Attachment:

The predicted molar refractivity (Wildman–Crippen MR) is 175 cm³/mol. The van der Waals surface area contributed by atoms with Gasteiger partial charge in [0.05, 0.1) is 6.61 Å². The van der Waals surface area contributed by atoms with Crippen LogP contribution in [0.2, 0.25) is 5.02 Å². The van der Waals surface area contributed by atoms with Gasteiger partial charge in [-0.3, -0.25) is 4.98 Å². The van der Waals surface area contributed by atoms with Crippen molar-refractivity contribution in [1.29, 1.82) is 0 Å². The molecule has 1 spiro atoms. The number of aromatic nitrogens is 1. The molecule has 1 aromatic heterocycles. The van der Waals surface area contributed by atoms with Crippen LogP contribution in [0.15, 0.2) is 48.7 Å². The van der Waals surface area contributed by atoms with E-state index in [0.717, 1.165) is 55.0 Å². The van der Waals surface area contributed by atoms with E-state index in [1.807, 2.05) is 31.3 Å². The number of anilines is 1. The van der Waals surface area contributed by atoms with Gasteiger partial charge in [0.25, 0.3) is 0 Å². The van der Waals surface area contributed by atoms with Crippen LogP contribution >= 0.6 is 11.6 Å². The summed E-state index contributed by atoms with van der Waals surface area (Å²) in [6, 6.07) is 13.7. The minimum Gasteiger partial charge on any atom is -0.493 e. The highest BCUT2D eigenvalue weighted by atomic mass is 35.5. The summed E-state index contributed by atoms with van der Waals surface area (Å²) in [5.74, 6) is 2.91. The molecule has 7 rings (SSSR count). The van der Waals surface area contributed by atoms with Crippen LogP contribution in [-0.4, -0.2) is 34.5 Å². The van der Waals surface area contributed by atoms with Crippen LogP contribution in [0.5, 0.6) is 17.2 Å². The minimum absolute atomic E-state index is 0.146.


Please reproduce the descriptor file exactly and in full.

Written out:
The predicted molar refractivity (Wildman–Crippen MR) is 175 cm³/mol. The van der Waals surface area contributed by atoms with Gasteiger partial charge in [0.05, 0.1) is 6.61 Å². The van der Waals surface area contributed by atoms with Crippen LogP contribution in [0.2, 0.25) is 5.02 Å². The van der Waals surface area contributed by atoms with Gasteiger partial charge in [-0.3, -0.25) is 4.98 Å². The van der Waals surface area contributed by atoms with Crippen molar-refractivity contribution in [1.29, 1.82) is 0 Å². The molecule has 1 spiro atoms. The number of aromatic nitrogens is 1. The molecule has 1 aromatic heterocycles. The van der Waals surface area contributed by atoms with Crippen LogP contribution in [0.15, 0.2) is 48.7 Å². The van der Waals surface area contributed by atoms with E-state index in [0.717, 1.165) is 55.0 Å². The van der Waals surface area contributed by atoms with E-state index in [1.807, 2.05) is 31.3 Å². The number of anilines is 1. The van der Waals surface area contributed by atoms with Gasteiger partial charge in [0.25, 0.3) is 0 Å². The van der Waals surface area contributed by atoms with Crippen LogP contribution >= 0.6 is 11.6 Å². The summed E-state index contributed by atoms with van der Waals surface area (Å²) in [6, 6.07) is 13.7. The minimum Gasteiger partial charge on any atom is -0.493 e. The highest BCUT2D eigenvalue weighted by atomic mass is 35.5. The summed E-state index contributed by atoms with van der Waals surface area (Å²) in [5.74, 6) is 2.91. The molecule has 7 rings (SSSR count). The van der Waals surface area contributed by atoms with Crippen LogP contribution in [-0.4, -0.2) is 34.5 Å². The van der Waals surface area contributed by atoms with Crippen LogP contribution in [0.5, 0.6) is 17.2 Å². The minimum absolute atomic E-state index is 0.146.